Lucas Ledwaba

The African Union’s Election Observer Mission (AUEOM) has declared that election day operations in Zambia “were conducted in a peaceful, transparent and professional manner”.

The AUEOM said this was despite “reports of the unlevelled playing field and politically motivated violence during the pre-electoral period, and Covid-19 related challenges.”

“The Mission calls on all stakeholders to remain peaceful and calm while awaiting the announcement of final results by the Electoral Commission of Zambia. The Mission urges all political leaders and their supporters to not undertake any action that will undermine the peace and stability of the country,” head of the mission Dr Ernest Bai Koroma Head of AU Election Observation Mission said in a statement on Saturday.

Zambians went to the polls on Thursday, 12 August. This was the seventh general elections since the reintroduction of multi-party politics in 1991.

The polls come just two months after the death of the country’s renowned former president Dr Kenneth Kaunda. The freedom fighter and former statesman passed away in Lusaka in June.

The AUEOM noted that “16 candidates contested the presidential election, but the political landscape is dominated by two major political parties, the PF (Patriotic Front) led by incumbent President Edgar Lungu and the UPND (United Party for National Development) led by Hakainde Hichilema. This was the third time in a row that the two candidates competed against each other, with the previous two decided by narrow margins.”

Reports from Lusaka on Saturday suggested that Hichilema had taken an early lead over Lungu. Hichilema was reported to have tallied 171,604 votes against the 110,178 garnered by Lungu in results for 15 constituencies.

Lungu had earlier claimed the results to be rigged but Hichilema’s camp dismissed this as a sign of desperation by an outgoing administration.

Hichilema posted on his Twitter account on Saturday: “As the sun rises on a day of destiny for Zambia, our message to those responsible for counting the votes is simple: “Justice, and only justice, you shall pursue, that you may live and possess the land which the Lord your God is giving you” (Deuteronomy 16:20).”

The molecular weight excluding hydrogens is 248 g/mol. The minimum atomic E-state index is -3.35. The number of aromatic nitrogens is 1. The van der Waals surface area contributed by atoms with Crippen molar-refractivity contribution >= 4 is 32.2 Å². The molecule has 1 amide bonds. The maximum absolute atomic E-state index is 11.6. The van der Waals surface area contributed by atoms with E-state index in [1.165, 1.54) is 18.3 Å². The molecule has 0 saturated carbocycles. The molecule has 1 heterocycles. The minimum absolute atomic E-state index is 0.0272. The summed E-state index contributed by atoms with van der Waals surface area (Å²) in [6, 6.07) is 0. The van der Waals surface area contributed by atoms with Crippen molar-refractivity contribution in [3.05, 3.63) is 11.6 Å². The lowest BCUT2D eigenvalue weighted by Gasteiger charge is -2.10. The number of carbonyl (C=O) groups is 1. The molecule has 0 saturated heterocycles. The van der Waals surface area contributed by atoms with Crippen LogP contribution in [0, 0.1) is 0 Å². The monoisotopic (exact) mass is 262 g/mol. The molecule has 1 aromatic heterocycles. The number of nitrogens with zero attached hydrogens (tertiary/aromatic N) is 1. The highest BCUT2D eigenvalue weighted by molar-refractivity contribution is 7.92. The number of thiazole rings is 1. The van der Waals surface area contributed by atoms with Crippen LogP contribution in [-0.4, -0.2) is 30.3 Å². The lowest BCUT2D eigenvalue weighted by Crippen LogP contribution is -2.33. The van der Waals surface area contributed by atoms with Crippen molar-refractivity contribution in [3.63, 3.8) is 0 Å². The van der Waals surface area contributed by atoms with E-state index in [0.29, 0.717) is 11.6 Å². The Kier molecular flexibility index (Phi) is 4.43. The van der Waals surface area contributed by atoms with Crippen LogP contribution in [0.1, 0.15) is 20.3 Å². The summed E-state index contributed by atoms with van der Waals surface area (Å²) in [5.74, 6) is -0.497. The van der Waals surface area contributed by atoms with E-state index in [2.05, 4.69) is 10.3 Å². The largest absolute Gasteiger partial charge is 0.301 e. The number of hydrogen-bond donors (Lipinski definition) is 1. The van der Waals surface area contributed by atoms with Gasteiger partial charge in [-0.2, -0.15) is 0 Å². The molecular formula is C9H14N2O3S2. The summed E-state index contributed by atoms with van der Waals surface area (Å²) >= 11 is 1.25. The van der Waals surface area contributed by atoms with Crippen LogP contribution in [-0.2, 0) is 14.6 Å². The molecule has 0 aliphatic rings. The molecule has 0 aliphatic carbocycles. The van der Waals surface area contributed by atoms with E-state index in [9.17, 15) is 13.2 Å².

On Saturday night the BBC reported that the announcement of the results at Zambia’s electoral commission had been temporarily halted with some party agents criticising the commission for attempting to announce some results which had not been verified.

The AUEOM to Zambia which comprised 30 observers, four independent electoral experts and a technical team noted “that the 2021 general elections took place against a backdrop of heightened political tension in the country that can be traced back to the 2016 disputed elections, where post election violence resulted in the arrest and detention of several opposition members.”

The mission also noted that “the tense political situation was compounded by a shrinking economy which was exacerbated by the global Covid-19 pandemic that has resulted in increased socio-economic inequalities and social disenchantment by citizens.”

“Evidence of the heightened political situation in the country can be seen from the spate of violence, hate speech and misinformation reportedly carried out by political parties supporters, particularly those from the Patriotic Front (PF) and the United Party for National Development (UPND), during the election campaigns. Concerns over the increased spate of violence prompted the deployment of the military for the first time during an electoral process.”

The election day findings by the mission include that “the atmosphere on Election Day was peaceful and calm with no incidents of violence witnessed.”

“Although long queues were observed throughout the day, they were largely orderly, except in a few isolated cases where the crowd was rowdy.”

The AUEOM said all polling stations visited by its observers had the full complement of six staff, of which, on average four were women and that materials were also available in sufficient quantities.

The AUEOM has recommended that the government of Zambia “urgently undertake measures to address underlying factors of increasing tension and politically motivated violence through inclusive dialogue and engagement with other stakeholders.”

Both Lungu and his rival Hichilema posted what appeared to be conciliatory messages as vote counting continued.

Lungu tweeted on Saturday night: “Let us continue praying for our nation, that the peace we have known for so many years will hold, and let us remain hopeful that we will emerge stronger and united as a people after this episode. We are a people of hope and Christ our hope remains faithful.”

As the wait for election results continued on Sunday morning, Hichilema wrote on his account:“As we move beyond the campaign period, let us all agree to put Zambia first. We are one nation, one people, one Zambia. We must come together, united by a common love for our country and our people, so that we can begin moving Zambia forward.” – Mukurukuru Media

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